“We have a lot of people who are living very marginalized, in the so-called black hole of society… In the most difficult neighborhoods of the biggest cities, I am afraid that in a few weeks, we will have social problems,” Rocca said.

This is a social bomb that can explode at any moment, because they don’t have any way to have an income,” he said, whose agency deploys volunteers across Europe, including in Italy, Spain, and France.

He warned that the largest Western cities have only a ‘few weeks’ before social unrest is seen.

As for the US, President Trump has been deploying National Guard units across the country to fight the virus, or a perfect cover to prepare for Martial law-style shutdowns across some areas where the virus is hard-hitting.

…click on the above link to read the rest of the article…

Population wrapped up: a response to Jane O’Sullivan

Population wrapped up: a response to Jane O’Sullivan

And so we come to Small Farm Future’s final blog post of 2018. Time for some seasonal goodwill and an offer of peace to all? Nah, time to settle old scores – in this case my debate with Jane O’Sullivan about population and poverty that’s been rumbling along on this site over the latter part of the year. I was advised by one commenter to let the debate lie, which is probably wise, but this commentary from Dr O’Sullivan has been sitting unanswered for a while and I think a response is in order – if for no other reason than the underlying issues are of wider interest. But let me not neglect the seasonal spirit altogether. I’d like to have devoted more time to this issue, and perhaps to have reflected further on population issues more generally but with this fairly brief response only to a few of Dr O’Sullivan’s specific points I propose to wrap things up on the population front from the Small Farm Future end.

So in what follows, I’m going to highlight some of Dr O’Sullivan’s contentions from the comment linked above (her comments in italics and quotation marks), and then respond briefly to them.

  1. “Population growth in agrarian communities is a driver of impoverishment”

It’s hard to disagree that that’s sometimes so. But it’s worth noting that it’s a very different, and much milder claim, than Dr O’Sullivan’s earlier one that “population growth is the main driver of impoverishment in high-fertility countries”. Where we would probably continue to disagree is the extent to which population growth is an exogenous driver of poverty.

…click on the above link to read the rest of the article…

Breaking the Chains of Debt: Lessons from Babylonia for Today’s Student Crisis

Britain’s enemy is not Russia but its own ruling class, UN report confirms

Britain’s enemy is not Russia but its own ruling class, UN report confirms

Britain's enemy is not Russia but its own ruling class, UN report confirms
As the UK political establishment rips itself to pieces over Brexit, a far greater crisis continues to afflict millions of victims of Tory austerity.

A devastating UN report into poverty in the UK provides incontrovertible evidence that the enemy of the British people is the very ruling class that has gone out of its way these past few years to convince them it is Russia.

Professor Philip Alston, in his capacity as the United Nations Special Rapporteur on extreme poverty and human rights, spent two weeks touring the United Kingdom. He did so investigating the impact of eight years of one of the most extreme austerity programs among advanced G20 economies in response to the 2008 financial crash and subsequent global recession.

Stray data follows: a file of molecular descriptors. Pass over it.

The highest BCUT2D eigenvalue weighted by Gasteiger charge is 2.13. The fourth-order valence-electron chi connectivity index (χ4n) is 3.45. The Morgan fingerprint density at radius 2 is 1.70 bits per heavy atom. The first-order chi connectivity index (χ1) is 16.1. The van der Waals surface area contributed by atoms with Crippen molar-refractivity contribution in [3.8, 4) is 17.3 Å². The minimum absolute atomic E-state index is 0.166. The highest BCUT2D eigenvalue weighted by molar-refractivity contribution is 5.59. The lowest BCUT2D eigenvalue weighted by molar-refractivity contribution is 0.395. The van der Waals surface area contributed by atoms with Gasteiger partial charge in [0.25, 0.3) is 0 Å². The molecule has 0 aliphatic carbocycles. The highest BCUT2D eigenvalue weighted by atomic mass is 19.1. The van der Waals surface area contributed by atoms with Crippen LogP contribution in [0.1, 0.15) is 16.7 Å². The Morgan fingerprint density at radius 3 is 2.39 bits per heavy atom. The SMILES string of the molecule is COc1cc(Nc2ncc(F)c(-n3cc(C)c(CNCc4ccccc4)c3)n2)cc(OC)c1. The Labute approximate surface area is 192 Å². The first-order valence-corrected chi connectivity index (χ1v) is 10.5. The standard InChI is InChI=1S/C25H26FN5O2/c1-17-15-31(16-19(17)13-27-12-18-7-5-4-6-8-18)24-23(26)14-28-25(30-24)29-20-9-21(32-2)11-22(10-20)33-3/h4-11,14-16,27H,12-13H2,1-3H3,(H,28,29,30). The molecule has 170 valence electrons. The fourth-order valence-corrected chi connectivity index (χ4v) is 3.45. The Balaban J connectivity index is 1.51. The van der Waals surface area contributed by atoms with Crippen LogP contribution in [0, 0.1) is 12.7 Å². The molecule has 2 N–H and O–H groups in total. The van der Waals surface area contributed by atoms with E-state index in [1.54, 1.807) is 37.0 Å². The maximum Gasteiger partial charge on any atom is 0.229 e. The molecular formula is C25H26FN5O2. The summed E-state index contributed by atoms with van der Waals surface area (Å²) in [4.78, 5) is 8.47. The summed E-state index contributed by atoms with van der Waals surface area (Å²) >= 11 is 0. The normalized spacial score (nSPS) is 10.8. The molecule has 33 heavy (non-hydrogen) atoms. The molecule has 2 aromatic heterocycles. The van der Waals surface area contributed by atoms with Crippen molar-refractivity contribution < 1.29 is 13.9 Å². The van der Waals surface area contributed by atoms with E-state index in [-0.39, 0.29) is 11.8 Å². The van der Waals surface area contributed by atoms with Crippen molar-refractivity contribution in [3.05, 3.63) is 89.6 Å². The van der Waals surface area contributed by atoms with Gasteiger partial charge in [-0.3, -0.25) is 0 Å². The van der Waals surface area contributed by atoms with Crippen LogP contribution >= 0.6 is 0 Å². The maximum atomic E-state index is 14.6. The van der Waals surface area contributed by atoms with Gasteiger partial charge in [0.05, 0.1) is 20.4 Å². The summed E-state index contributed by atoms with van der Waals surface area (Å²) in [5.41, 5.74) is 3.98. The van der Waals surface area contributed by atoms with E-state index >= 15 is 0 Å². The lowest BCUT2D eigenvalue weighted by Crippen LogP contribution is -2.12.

What he found was evidence of a systematic, wilful, concerted and brutal economic war unleashed by the country’s right-wing Tory establishment against the poorest and most vulnerable section of British society – upending the lives of millions of people who were not responsible for the aforementioned financial crash and recession but who have been forced to pay the price.

From the report’s introduction:

“It…seems patently unjust and contrary to British values that so many people are living in poverty. This is obvious to anyone who opens their eyes to see the immense growth in foodbanks and the queues waiting outside them, the people sleeping rough in the streets, the growth of homelessness, the sense of deep despair that leads even the Government to appoint a Minister for Suicide Prevention and civil society to report in depth on unheard of levels of loneliness and isolation.”

…click on the above link to read the rest of the article…

Debating population, poverty and development

Debating population, poverty and development

Last week, Small Farm Future chalked up yet another first – the first vehement critique of one of our posts by a working academic with apparent expertise in the matter at hand. The post was this one about global population and its entailments that I published in June, and the critique came from Dr Jane O’Sullivan of the University of Queensland in Australia (our exchange is linked below).

I’d precis the main substance of Dr O’Sullivan’s critique as follows: my post failed to consider the importance of top-down government or expert-led population control policies (broadly conceived) in reducing global fertility (ie. births per woman) over the last 50 years, and failed to consider the implications of the recent slowdown in the decline of the fertility rate and its causes. If that was all that Dr O’Sullivan had said, it would have been easy for me to concede these points (especially if she’d made them politely). I don’t think the concession greatly alters the main points I was making in that post, though perhaps it does a little. But in the course of our ill-tempered exchange (I’m sure the fault was partly mine…though not, I think, entirely) Dr O’Sullivan also unleashed quite a barrage of assertions that in my opinion varied from the somewhat questionable to the downright misleading, along I’ll admit with the occasional useful nugget. I should probably give myself more time to reflect on the issues, but some of them are highly relevant to the wider themes of this blog, and I think are less clear-cut than Dr O’Sullivan supposes. So I thought I’d write a quick, work-in-progress kind of response now to present the issues as I see them, in the hope that other commenters may bring some wider illumination.

…click on the above link to read the rest of the article…

How Globalists Plan To Use Technology And Poverty To Enslave The Masses

How Globalists Plan To Use Technology And Poverty To Enslave The Masses